It is a busy time of year for many as calendars are filled with holiday parties and family gatherings. But for some, particularly retirees living alone, this season puts a painful exclamation point on the loneliness and social isolation they must endure year-round. With study after study showing the detrimental effects being lonely and secluded can have on health, should easy-access to social connection be added to the list of benefits of retirement communities?

Social isolation may impact mental, physical health

We’ve written before about the negative consequences of loneliness and social isolation. It’s a common issue among older people that was only worsened over the years — particularly during the pandemic.

January 2023 National Poll on Healthy Aging (NPHA) of 2,563 adults age 50 to 80 explored participants’ social interactions and any feelings of isolation. The NPHA research team at the University of Michigan’s Institute for Healthcare Policy and Innovation had polled a similar sample set, asking the same questions in 2018, 2020, 2021, and 2022.

Among the findings from the most recent poll:

  • 34% of 2023 poll’s respondents said they sometimes or often feel isolated from others — 25% more than the 27% who reported these feelings in 2018.
  • 37% of respondents said they had felt a lack of companionship in the past year — up from 34% in 2018.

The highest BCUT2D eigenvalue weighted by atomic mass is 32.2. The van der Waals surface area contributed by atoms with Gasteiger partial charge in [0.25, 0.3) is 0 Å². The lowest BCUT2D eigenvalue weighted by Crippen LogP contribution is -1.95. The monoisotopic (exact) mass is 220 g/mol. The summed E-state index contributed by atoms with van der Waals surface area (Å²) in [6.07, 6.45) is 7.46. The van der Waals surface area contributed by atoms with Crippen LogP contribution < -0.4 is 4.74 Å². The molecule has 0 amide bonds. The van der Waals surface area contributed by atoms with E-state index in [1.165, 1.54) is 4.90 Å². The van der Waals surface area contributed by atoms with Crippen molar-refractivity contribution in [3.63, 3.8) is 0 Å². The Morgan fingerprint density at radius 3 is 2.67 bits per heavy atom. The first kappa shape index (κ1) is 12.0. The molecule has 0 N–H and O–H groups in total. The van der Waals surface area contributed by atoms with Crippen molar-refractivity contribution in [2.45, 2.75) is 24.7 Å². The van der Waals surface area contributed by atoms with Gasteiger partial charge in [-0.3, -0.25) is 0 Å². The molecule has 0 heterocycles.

• 33% of poll respondents said they infrequently (once a week or less) have social contact with family they don’t live with, friends, or neighbors — higher than the 28% who noted this in the 2018 poll.

The 2023 NPHA poll also found there is a correlation between older people’s feelings of social isolation and loneliness and poorer mental and physical health.

  • Respondents who described their mental health as fair or poor were more than twice as likely to feel a lack of companionship (73%) as those who said their mental health was excellent, very good, or good (33%).
  • 77% of people who reported their mental health was fair/poor said they sometimes or often felt socially isolated, versus just 29% of those who said they had good-to-excellent mental health.
  • 56% of people reporting fair/poor mental health said they had infrequent social contact as compared to just 30% of those with better mental health.
  • 55% of those in poorer physical health said they were sometimes or often socially isolated compared to just 29% of those with good to excellent physical health.
  • Similarly, 55% of the poorer physical health group reported feeling a lack of companionship and loneliness versus only 33% of those people in better physical health.

>> Related: Solving the Baby Boomers’ Loneliness Crisis

Which is the causative factor?

Looking at these 2023 NPHA results, it can be difficult to know if this is a chicken or egg scenario. Data gathered in a poll is basically a snapshot in time. Are the people in the NPHA poll who reported being in poorer mental and physical health in that condition because they are feeling socially isolated and lonely, or are they isolated and alone because they are in poorer health?

Julianne Holt-Lunstad, Ph.D., a psychology professor at Brigham Young University, has conducted research on the health effects of loneliness and poor social support, and has found sometimes-deadly consequences in the form of early mortality. In fact, Dr. Lunstad warns that “evidence suggests that lacking social connection contributes to earlier death to a similar magnitude as many other traditional risk factors — including smoking up to 15 cigarettes per day.”